Intermission by Sharon Jaynes
A few years ago, the epic drama, Gone with the Wind, was re-released in theaters all across America. This digitally enhanced, chromatically improved icon took us back to a time in history when American was experiencing a paradigm shift. My husband and I thought it would be important for our teenage son to have the Gone with the Wind experience on the big screen so we purchased three tickets and then settled in for what we knew would be a long evening.
After about two hours, we got to the scene where a sullied Miss Scarlet, deserted by Rhett, stood on a hilltop with Atlanta burning the background, collapsed to the ground, and slowly pulled herself into an upright position. With fist held high, she declared that she would make it through this trial and "As God is my witness," she proclaimed, "I will never be hungry again!" Then the curtain fell, and Steven turned to me and said, "That was a strange way to end."
"Oh, but look," I replied. Then he saw the words "intermission" imposed over the curtain.
"You've got to be kidding," Steven said.
"Nope," we're only halfway done."
You know, I've identified with Miss Scarlett on several occasions. Sometimes life just gets so complicated and it seems as if dreams have been snatched away by some foreign rebel force. My previous way of life is up in flames in the background, my man doesn't understand, and my friends have all run for cover. What will I do? Where will I go? Is this the end!
Then as the curtain falls on this scene in my life, I think to myself, this is a strange way to end. But I look again and see God pointing to the screen as if to say, This, my child, is not the end. It is but the intermission. Get up. Take a break. Stretch if you must. But the movie of your life is not over yet.
Looking back in the Bible, many men and women came to a point in their lives where they thought it was the end, only later to discover it was merely an intermission. Elijah hid in a cave thinking his ministry was over. Moses herded sheep in the desert believing his dream to rescue the Hebrews was dashed. Jonah made his bed under the shade of a plant and lay down to die. The prophet Samuel groveled in depression after his charge, King Saul, disobeyed God and lost his reign. Each of these men thought it was the end, but in reality, it was only an intermission. God wasn't finished with the drama of their lives quite yet.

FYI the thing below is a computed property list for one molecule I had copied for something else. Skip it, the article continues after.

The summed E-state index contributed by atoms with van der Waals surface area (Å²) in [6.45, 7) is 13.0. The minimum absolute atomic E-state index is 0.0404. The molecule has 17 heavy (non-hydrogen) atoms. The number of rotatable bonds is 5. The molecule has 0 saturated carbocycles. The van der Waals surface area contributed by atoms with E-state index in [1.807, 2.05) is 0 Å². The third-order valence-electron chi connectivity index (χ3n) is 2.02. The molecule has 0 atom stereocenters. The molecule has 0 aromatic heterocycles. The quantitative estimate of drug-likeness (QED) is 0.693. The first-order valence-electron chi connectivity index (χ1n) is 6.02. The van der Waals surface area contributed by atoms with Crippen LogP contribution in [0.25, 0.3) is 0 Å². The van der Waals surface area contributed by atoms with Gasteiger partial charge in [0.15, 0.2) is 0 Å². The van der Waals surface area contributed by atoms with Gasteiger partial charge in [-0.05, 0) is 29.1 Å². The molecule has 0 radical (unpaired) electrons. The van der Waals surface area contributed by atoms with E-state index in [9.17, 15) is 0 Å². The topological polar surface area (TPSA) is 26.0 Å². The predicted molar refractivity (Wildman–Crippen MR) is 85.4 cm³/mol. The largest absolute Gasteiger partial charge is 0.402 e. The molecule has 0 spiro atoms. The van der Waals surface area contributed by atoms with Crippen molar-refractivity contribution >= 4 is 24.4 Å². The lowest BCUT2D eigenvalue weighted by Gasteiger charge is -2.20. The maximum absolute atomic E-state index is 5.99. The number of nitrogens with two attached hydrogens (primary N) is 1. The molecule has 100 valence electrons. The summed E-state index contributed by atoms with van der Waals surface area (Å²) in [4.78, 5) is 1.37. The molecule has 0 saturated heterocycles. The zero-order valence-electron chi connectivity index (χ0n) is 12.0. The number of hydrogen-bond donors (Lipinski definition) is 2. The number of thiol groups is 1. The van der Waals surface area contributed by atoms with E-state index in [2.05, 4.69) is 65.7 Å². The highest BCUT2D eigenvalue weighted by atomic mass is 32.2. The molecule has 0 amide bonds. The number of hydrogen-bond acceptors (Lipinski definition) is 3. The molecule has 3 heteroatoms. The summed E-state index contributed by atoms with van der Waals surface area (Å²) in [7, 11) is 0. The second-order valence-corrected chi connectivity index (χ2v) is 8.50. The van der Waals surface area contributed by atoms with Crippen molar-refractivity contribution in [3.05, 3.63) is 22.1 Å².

I don't know what you're facing today. Perhaps your life has taken you to an unexpected place. Perhaps, like Moses, you've made a poor decision that resulted in you running from God and from man. Perhaps like Elijah, you've allowed someone's threats to put fear in your heart and you're in hiding. Perhaps like Jonah, you've obeyed God, but feel duped because your obedience didn't bring the results you'd hoped for. Perhaps like Samuel, you're depressed because someone you oversee (a child, for example) didn't turn out like you had hoped. With your dreams burning in the background, perhaps you've stood on the hillside with fist raised in the air making declarations to God.
If you see yourself on the screen, can I encourage you sit down, take a deep breath, stretch, and regroup. The story's not over yet. Perhaps you're just at an intermission. As someone once said, we shouldn't put a period where God put a comma.....